János Bóka, the minister for EU affairs, said the European Union’s Ukraine policy needs to be shaped through “a period of considering options and holding a strategic debate”.
Speaking in Brussels on Wednesday ahead of a meeting of EU affairs ministers, Bóka said that “without a strategic debate, we are not in a position to make decisions on further steps in Ukraine’s accession or the review of the multiannual financial framework.” He said the debate would need to show the results the EU’s strategy of supporting Ukraine had yielded so far, including the resources provided, how those resources had been used and results achieved, and strategies for overcoming difficulties. The sustainability of the EU’s strategy should also be up for debate, he said. The EU had built its course of action on the assumption that Ukraine would win the war and prompt a political reshuffle in Moscow, he said. Should that presumption become untenable, the EU should outline an alternative strategy with the aim of creating a functional security system in Europe, he said. At the same time, the country report of the European Commission has also said that Ukraine hadn’t fulfilled all requirements to acquire EU membership candidate status, let alone start accession talks, he said. The European Council has said earlier that the accession process may advance only if those requirements had been fully met, he added. Bóka welcomed the EC decision to offer candidate status to Georgia and said the Georgian government had done much to fulfil all requirements. The EU’s enlargement is now taking place in the Western Balkans and in the East, Bóka said, calling for speeding up the former and for “careful consideration on the eastern front”.
After the meeting, Bóka said the EU should start assessing “how successful its strategy concerning Ukraine has been”. He told the Hungarian press that the assessment should cover “how the aid provided so far has been used”, if it was sustainable and if there were alternatives. He said the results of such an assessment would put the bloc in a position to make decisions concerning Ukraine’s EU integration as well as further aid to that country.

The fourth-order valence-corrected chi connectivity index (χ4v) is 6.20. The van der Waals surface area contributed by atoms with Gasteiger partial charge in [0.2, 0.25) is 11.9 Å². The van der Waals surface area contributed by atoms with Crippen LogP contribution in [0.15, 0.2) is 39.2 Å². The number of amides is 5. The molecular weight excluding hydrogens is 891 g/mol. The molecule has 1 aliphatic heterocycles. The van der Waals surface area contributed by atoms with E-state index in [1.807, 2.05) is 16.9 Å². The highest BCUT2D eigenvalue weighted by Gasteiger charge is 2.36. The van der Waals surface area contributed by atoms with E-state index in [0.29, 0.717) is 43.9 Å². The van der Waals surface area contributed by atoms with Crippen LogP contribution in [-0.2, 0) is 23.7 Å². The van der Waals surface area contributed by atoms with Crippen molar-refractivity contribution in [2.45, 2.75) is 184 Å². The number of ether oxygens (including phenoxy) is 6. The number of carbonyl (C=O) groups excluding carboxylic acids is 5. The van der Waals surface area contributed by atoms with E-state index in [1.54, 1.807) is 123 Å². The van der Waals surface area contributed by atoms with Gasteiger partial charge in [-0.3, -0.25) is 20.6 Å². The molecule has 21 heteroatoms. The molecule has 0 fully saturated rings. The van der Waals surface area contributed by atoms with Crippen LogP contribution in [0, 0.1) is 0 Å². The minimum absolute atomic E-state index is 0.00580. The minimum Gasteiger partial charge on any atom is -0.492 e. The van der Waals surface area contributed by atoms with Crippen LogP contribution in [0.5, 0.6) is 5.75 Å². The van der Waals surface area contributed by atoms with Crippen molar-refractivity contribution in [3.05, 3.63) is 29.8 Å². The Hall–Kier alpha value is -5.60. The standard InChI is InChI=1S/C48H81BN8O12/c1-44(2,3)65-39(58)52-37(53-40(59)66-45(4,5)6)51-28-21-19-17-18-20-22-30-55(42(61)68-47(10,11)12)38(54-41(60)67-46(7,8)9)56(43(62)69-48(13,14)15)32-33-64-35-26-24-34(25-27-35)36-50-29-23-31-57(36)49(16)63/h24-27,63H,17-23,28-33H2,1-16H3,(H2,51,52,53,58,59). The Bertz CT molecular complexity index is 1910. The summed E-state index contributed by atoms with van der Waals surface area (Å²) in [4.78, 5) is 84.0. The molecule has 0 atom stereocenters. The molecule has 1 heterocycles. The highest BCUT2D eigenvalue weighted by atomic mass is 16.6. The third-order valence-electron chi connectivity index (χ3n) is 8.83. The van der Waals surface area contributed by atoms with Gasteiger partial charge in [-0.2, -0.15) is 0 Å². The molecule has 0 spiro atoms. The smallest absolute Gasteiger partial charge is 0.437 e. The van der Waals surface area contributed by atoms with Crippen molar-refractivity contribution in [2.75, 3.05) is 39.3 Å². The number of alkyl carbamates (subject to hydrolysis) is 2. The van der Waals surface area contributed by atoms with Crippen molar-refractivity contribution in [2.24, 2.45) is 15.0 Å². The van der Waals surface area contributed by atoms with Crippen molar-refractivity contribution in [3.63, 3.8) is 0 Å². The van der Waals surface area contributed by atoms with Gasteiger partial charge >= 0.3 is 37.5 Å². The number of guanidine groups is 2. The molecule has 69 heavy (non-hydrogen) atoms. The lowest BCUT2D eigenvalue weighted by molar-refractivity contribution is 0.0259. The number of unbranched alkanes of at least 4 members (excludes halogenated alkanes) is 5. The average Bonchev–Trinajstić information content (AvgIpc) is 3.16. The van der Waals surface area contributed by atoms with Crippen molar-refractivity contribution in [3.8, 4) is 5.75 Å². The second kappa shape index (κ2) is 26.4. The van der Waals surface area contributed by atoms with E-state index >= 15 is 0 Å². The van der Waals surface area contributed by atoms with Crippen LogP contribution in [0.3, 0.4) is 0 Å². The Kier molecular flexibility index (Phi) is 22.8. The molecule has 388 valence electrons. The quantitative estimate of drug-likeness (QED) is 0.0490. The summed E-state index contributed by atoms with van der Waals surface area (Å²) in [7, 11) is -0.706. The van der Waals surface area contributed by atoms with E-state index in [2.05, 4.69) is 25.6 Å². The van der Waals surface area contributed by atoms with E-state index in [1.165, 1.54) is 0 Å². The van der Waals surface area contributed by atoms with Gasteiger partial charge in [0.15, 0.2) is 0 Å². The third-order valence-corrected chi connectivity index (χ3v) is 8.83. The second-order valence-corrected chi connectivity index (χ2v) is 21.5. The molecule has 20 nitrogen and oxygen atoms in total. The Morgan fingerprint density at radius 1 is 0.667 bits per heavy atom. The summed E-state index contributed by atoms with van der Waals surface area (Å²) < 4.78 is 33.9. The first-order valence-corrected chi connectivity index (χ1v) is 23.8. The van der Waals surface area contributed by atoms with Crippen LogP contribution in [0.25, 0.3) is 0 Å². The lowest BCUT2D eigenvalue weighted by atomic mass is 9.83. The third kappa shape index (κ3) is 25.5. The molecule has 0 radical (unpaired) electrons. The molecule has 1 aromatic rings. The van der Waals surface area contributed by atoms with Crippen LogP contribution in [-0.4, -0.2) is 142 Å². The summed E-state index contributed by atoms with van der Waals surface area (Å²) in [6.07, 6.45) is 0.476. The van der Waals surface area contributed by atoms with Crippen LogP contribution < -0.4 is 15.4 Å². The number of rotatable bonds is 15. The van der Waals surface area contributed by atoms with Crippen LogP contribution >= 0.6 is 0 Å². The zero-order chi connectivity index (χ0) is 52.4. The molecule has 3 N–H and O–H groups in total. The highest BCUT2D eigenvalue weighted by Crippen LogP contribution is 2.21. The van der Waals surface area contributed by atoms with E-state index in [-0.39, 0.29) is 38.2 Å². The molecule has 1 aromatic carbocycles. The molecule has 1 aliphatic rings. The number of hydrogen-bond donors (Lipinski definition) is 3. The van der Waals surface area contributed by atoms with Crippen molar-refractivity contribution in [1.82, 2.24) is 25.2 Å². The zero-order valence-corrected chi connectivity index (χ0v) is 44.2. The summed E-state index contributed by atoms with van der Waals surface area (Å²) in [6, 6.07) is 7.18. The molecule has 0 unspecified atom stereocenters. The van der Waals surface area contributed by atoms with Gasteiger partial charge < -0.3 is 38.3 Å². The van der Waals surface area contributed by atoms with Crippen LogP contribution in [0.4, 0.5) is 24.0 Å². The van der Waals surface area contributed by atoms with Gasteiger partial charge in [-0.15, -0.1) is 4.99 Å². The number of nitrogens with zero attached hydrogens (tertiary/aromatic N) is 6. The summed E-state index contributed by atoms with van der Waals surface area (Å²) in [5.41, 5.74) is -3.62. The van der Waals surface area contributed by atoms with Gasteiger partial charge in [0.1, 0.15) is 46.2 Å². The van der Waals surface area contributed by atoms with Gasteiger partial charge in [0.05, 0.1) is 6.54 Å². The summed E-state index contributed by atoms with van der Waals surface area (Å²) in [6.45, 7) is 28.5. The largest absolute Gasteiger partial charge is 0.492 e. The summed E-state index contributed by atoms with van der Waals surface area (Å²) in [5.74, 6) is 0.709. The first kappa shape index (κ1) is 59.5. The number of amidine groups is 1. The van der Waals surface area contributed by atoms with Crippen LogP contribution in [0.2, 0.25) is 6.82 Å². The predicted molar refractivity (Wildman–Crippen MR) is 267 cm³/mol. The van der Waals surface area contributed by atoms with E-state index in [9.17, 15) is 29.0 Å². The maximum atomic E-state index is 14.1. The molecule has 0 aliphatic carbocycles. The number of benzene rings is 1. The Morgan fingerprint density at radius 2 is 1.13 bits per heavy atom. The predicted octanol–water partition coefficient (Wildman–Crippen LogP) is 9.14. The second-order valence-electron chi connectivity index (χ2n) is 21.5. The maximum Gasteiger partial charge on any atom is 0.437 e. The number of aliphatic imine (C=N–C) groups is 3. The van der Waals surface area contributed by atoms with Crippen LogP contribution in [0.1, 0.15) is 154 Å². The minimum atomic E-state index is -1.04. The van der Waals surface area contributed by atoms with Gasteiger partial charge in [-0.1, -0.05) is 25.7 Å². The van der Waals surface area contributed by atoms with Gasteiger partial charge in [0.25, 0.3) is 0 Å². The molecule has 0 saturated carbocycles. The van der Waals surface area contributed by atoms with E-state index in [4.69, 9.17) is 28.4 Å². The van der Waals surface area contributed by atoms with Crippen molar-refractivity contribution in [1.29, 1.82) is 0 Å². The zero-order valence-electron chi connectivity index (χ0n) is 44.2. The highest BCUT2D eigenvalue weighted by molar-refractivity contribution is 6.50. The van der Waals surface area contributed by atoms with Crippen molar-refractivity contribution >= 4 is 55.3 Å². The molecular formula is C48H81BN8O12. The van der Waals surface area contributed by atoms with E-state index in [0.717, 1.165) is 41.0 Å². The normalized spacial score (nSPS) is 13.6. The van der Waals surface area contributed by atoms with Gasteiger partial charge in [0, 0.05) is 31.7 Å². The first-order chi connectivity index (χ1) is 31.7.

Concerning EU enlargement, Bóka said the Hungarian government wanted to see “an appropriate political balance between the enlargement processes of the Western Balkans and of countries in the East”. The Western Balkans region is a priority for Hungary, the minister said. He added that integrating the Western Balkans would “not involve fundamental institutional or budgetary changes, therefore it is not necessary to tie Western Balkans integration to institutional reforms”. Concerning preparations for an upcoming European Council meeting with the Israeli-Palestinian conflict on its agenda, Bóka said the council “must not adopt a closing statement failing to stipulate that hostages held by the [Hamas] terrorist organisation must be released immediately and unconditionally.” “That should also be a prerequisite for the European Union to join any international declaration or initiative,” he added. Bóka said the council meeting’s agenda would also include a review of the EU’s budget. Hungary, he said, would want to see a mechanism outside the budget framework rather than one included in it to provide aid to Ukraine. “That would facilitate flexibility for member states, international financial institutions and other parties in contributing to aid for Ukraine,” the minister added.